Having taught at Juilliard for 25 years and Yale for six, plus given assorted talks at the KCACTF and other college festivals over the years, there was one question I was still curious about. And that was: Those high school students who think they want to work in the theatre, what do they think the theatre is? Or said another way: How can we know how to start them off in college if we don’t know what they are bringing to us from high school? And so, this winter, I got myself hired to teach musicals to smart high school students. But what I learned was not what I went there to learn.
Thing 1: I learned that high school drama teachers have the hardest job on the planet.
And thing 2: Do not dare try to teach them something called the Hero’s Journey, or you will be shouted out of class, even though all the heroes you’ve spent your whole career writing about have all been women. The word hero is now the word that makes these kinds of otherwise inspiring theatre students walk right out of the room.
What happened was that one day, I gave them three pages of the H’s journey, gathered from a lifetime of teaching it in college, only to hear roars of rejection, see pages stuffed in their backpacks and watch arguments coming at me from all directions. Apparently, you cannot talk now about women as heroes without being laughed out of your classroom. Heroes are men. Stories about men are not interesting to them, regardless of their gender identity. The word heroine is a diminutive of hero, and so is even more disgusting than hero, and she-ro is not good because it is a really silly word.
So, when they all left the classroom, I sat and pondered and then went home, where after a few days, I gave in and wrote my own non-binary version of “The Main Character’s Journey,” which is shorter than Campbell’s name for the You-Know-Who With a Thousand Faces. Here is the beginning of the new version of what I am calling The Main Character’s Journey.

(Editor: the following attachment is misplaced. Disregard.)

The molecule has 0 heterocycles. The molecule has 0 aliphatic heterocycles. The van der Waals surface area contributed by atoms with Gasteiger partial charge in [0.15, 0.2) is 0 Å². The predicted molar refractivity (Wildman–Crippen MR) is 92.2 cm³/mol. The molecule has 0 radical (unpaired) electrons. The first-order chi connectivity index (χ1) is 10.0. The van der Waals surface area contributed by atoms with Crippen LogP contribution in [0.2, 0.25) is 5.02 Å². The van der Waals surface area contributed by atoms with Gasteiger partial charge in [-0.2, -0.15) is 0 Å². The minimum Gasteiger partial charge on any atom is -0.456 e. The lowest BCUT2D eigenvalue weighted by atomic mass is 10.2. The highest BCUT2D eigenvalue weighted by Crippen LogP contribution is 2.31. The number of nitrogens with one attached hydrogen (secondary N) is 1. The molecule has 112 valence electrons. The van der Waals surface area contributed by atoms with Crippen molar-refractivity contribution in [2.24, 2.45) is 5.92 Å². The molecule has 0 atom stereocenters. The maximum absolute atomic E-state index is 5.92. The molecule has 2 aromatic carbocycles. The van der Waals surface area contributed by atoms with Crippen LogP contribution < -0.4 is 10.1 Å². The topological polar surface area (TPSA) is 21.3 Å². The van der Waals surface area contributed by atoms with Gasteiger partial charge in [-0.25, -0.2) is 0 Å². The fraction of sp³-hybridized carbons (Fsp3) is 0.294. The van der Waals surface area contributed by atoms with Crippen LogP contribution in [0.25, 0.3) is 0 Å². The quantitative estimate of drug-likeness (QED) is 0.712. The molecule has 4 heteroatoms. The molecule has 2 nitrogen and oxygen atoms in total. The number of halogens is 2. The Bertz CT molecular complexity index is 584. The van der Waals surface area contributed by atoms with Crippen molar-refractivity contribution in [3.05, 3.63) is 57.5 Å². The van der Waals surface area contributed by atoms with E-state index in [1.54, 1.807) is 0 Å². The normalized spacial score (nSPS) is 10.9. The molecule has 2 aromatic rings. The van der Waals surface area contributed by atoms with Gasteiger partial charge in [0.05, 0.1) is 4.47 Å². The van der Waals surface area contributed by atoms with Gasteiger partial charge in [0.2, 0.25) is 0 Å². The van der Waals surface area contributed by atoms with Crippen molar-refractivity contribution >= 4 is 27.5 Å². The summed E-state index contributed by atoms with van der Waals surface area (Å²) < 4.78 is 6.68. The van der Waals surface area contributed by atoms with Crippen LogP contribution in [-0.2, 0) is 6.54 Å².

“A lonely person is trying to find themselves. A sudden and unexpected journey, promising adventure and peril, appears. A test of character, strength, and skill ensues. An ultimate battle that tests the main character’s resolve is won, and then the triumphant main character returns home.” This is the point. Dorothy from Kansas is not normally called a hero. But she IS one. She is as much a “hero” as Frodo or Odysseus or Luke Skywalker. But you better not call her that.
So, as I finally understood, the students are right. Heroes are men. And that rules out half of the people who want to work in the theatre. So, we will not call these central players the word that starts with “h,” they are all called MAIN CHARACTERS now. And that is my lesson for the year, for myself and anybody else trying to teach high school sophomores in this moment in time.